the clearing, Luke ThompsonBook jacket portrait and dark grey. You can just read the title and the name of poet and illustrator at the bottom. They are black and very small. But you see the birds immediately, black silhouettes tumbling down from the top, faded at first and then getting bigger and blacker by the middle of the page. (in the copy I have, which is not the one shown here, the birds disappear off to the top right corner).

illustrations by Mairead Dunne

Atlantic Press, 2016   £10.00

If you go down to the woods today

This small grey pamphlet, a little smaller (and more subtle) than A5 in size, won the Michael Marks Illustration Award in 2016. It is a beautiful thing.

It is also a debut publication for Luke Thompson – and what a way to arrive! Each copy is unique, with the birds on the cover hand stamped by Mairead Dunne – so you really ‘get’ the sense of individuality from the outset. The visual message of the design underpins the topic. The ‘clearing’ is the big space on the front jacket – and there are the birds moving across it. Those birds fly right through the internal pages; many species, many calls.

So you read on: knowing you’re in woods with birds, and bird sounds, and darkness. There’s a sense of something ominous: it’s in the grey of the cover, then the black (or possibly midnight blue) flyleaves, and in the illustrated pages, which incorporate large dark expanses, blurred and sometimes slightly threatening images, and eerie spots of light.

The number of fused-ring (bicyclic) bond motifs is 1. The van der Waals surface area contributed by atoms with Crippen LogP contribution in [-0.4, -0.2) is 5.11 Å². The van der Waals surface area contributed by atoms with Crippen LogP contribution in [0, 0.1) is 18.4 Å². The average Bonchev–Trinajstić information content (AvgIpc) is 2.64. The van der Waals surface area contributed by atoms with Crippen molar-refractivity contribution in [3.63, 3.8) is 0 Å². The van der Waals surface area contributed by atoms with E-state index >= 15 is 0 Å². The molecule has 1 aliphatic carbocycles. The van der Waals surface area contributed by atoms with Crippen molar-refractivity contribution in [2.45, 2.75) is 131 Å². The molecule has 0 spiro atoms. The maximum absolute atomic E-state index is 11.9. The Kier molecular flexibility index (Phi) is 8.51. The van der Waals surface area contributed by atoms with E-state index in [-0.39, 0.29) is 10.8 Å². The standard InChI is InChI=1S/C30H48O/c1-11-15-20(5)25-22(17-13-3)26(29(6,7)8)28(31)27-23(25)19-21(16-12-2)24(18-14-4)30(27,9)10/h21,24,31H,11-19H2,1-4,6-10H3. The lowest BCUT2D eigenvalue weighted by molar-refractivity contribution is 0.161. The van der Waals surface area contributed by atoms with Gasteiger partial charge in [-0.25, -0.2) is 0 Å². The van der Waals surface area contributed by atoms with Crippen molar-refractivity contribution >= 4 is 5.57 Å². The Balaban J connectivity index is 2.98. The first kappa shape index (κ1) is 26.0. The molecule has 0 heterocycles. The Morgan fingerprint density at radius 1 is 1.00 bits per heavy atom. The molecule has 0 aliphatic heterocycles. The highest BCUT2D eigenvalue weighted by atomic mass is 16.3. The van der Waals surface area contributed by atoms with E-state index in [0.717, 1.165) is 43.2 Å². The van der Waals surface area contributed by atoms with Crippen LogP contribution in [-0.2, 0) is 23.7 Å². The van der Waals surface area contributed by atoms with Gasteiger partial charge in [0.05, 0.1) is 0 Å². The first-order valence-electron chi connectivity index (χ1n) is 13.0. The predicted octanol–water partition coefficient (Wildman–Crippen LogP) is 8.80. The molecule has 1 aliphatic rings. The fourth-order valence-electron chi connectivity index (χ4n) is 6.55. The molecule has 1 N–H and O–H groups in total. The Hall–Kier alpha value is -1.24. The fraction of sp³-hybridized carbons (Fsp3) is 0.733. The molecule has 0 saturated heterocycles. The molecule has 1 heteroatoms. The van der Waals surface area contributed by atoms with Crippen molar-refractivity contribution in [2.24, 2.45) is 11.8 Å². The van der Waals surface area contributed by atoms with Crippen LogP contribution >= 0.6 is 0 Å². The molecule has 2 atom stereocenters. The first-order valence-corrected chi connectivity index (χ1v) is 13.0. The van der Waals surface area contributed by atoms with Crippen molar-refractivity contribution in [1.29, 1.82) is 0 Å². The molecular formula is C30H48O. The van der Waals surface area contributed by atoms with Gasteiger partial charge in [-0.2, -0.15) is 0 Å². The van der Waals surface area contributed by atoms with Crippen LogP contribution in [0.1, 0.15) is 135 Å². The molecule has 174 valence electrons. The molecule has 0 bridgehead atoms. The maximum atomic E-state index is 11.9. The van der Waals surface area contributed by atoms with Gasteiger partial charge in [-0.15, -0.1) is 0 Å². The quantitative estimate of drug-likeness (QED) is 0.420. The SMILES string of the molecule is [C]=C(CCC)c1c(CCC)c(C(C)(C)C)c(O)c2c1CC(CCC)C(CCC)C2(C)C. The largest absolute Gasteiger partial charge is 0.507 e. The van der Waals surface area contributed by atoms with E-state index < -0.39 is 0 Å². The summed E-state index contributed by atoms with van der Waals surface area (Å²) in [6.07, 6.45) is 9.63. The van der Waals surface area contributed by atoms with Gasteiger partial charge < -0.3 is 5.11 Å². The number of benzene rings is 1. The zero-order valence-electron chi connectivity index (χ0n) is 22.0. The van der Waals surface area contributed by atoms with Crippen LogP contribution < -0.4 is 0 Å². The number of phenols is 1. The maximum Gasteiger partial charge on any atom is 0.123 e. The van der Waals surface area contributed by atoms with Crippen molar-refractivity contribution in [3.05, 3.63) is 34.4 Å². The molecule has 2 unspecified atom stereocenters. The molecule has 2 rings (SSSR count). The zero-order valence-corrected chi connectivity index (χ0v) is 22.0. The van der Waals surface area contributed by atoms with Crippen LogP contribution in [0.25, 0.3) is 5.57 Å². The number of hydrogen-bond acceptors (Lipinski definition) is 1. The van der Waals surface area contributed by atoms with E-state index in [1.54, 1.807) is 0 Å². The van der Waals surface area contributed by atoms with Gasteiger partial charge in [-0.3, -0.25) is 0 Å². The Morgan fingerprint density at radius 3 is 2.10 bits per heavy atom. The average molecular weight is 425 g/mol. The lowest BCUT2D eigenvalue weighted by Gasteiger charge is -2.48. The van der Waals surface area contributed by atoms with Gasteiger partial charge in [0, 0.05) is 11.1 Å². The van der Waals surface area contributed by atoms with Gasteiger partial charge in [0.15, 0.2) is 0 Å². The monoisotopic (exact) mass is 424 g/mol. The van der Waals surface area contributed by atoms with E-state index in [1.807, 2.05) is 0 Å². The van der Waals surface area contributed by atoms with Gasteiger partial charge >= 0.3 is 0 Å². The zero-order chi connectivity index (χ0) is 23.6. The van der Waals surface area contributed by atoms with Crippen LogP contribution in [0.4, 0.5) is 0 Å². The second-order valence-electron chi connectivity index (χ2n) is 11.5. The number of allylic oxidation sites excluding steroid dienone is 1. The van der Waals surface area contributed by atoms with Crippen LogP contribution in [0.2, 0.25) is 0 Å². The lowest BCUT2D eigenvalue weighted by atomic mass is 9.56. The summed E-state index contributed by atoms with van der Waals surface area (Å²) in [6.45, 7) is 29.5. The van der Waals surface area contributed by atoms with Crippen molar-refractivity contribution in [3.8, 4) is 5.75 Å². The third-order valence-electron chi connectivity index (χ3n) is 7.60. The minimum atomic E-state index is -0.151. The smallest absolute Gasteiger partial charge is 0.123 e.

The first piece of text begins

in the woods
a black unbodied terror

There’s something riveting about this, especially with the strange, luminous page opposite. It’s like the start of a horror film. You tip-toe inside, and as you progress, the spell holds.

The illustration is powerful. I liked the text too, though I found the size of font a little small for my aging eyes. This may partly explain why my favourite spreads are the ones where the text is most minimal and also – because of the huge white space around it – most easy to read. But more than this, these short fragments seemed to me to connect most completely and effectively with the facing illustration. In some the poetic line leans right across to the illustration opposite, like someone stretching out a hand. For example, ‘the severed laugh of an unbound yaffle mocks the grass’ reaches out to a long thin twig or branch, possibly extended across the moon – a spot of light anyway. Each (the line of text, and the twig) almost bisects its page. I like the jauntiness of the line here too: there’s mischief in that ‘severed laugh’, not taking its own black art too seriously.

This whole pamphlet seems to me to take a dark delight in itself, and to relish its own creepiness. You go into the 'unbodied terror' and come out shiveringly and brilliantly alive.

Helena Nelson